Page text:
In presenting information to individuals or groups, or in assessing how individuals or groups feel or think about an issue, researchers face the possibility that the order of materials might have a significant influence on the behavior, decisions, or evaluations of interest. A number of research streams have developed over the years to address these issues, known as order effects, as they are of interest for both practical (e.g., the desire to reduce bias in responses) and theoretical reasons (e.g., testing theoretical notions about the stability or strength of attitudes).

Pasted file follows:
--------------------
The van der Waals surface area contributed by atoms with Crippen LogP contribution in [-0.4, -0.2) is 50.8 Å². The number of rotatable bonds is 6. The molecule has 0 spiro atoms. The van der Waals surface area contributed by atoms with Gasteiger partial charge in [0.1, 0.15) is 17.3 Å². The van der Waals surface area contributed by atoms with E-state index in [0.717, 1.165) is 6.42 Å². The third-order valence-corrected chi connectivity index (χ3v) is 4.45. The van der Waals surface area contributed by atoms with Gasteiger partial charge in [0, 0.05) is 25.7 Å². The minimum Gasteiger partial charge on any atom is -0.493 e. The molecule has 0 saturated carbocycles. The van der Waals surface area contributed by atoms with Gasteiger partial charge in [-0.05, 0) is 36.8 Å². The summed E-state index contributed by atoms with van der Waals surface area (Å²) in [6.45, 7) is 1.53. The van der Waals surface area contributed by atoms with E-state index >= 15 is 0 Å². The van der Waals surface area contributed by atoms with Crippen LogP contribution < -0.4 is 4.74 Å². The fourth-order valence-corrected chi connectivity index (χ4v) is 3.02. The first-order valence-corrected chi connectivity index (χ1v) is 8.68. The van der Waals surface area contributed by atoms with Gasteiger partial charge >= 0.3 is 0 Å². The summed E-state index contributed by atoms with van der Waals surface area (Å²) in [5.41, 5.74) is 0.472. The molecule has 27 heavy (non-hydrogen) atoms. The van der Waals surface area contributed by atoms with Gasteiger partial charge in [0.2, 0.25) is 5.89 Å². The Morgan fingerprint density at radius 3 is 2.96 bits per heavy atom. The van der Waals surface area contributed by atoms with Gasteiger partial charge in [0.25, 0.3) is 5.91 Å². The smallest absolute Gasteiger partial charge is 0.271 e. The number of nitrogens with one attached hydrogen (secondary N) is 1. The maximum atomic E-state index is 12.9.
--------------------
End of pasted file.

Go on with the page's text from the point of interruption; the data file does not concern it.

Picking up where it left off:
In persuasion research, message and argument order effects refer to changes in the influence of messages and arguments on attitude when the order of messages or argument presentation is varied. In survey research, two types of ...
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